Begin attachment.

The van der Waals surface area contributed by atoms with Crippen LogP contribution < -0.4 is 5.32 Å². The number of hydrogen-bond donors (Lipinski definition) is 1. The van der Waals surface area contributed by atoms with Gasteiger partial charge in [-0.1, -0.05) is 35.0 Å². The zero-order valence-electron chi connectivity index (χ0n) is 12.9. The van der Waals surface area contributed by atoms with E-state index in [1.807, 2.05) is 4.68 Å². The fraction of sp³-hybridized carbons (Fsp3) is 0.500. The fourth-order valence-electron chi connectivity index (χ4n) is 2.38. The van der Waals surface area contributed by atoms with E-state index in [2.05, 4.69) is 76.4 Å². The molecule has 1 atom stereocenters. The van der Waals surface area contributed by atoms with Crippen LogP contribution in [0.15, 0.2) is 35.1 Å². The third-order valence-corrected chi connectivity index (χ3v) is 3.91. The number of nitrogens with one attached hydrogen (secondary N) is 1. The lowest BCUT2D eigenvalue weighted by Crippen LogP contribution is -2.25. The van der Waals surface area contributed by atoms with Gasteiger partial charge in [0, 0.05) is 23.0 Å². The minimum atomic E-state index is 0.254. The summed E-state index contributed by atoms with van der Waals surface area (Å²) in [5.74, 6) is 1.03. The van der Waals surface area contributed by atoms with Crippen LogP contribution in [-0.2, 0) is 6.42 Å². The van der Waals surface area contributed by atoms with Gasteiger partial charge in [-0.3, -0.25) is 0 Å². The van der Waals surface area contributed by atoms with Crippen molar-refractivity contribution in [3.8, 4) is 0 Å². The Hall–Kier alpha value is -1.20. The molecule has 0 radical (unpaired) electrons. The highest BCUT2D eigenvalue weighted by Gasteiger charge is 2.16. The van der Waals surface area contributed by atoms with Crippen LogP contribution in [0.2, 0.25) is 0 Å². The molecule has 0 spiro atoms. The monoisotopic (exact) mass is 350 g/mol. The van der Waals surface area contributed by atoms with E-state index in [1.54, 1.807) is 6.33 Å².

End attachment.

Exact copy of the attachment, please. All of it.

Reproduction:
The van der Waals surface area contributed by atoms with Crippen LogP contribution < -0.4 is 5.32 Å². The number of hydrogen-bond donors (Lipinski definition) is 1. The van der Waals surface area contributed by atoms with Gasteiger partial charge in [-0.1, -0.05) is 35.0 Å². The zero-order valence-electron chi connectivity index (χ0n) is 12.9. The van der Waals surface area contributed by atoms with E-state index in [1.807, 2.05) is 4.68 Å². The fraction of sp³-hybridized carbons (Fsp3) is 0.500. The fourth-order valence-electron chi connectivity index (χ4n) is 2.38. The van der Waals surface area contributed by atoms with E-state index in [2.05, 4.69) is 76.4 Å². The molecule has 1 atom stereocenters. The van der Waals surface area contributed by atoms with Crippen LogP contribution in [0.15, 0.2) is 35.1 Å². The third-order valence-corrected chi connectivity index (χ3v) is 3.91. The number of nitrogens with one attached hydrogen (secondary N) is 1. The lowest BCUT2D eigenvalue weighted by Crippen LogP contribution is -2.25. The van der Waals surface area contributed by atoms with Gasteiger partial charge in [0, 0.05) is 23.0 Å². The minimum atomic E-state index is 0.254. The summed E-state index contributed by atoms with van der Waals surface area (Å²) in [5.74, 6) is 1.03. The van der Waals surface area contributed by atoms with Crippen LogP contribution in [-0.2, 0) is 6.42 Å². The van der Waals surface area contributed by atoms with Gasteiger partial charge in [-0.3, -0.25) is 0 Å². The van der Waals surface area contributed by atoms with Crippen molar-refractivity contribution in [3.8, 4) is 0 Å². The Hall–Kier alpha value is -1.20. The molecule has 0 radical (unpaired) electrons. The highest BCUT2D eigenvalue weighted by Gasteiger charge is 2.16. The van der Waals surface area contributed by atoms with Crippen LogP contribution in [0.2, 0.25) is 0 Å². The molecule has 0 spiro atoms. The monoisotopic (exact) mass is 350 g/mol. The van der Waals surface area contributed by atoms with E-state index in [1.54, 1.807) is 6.33 Å².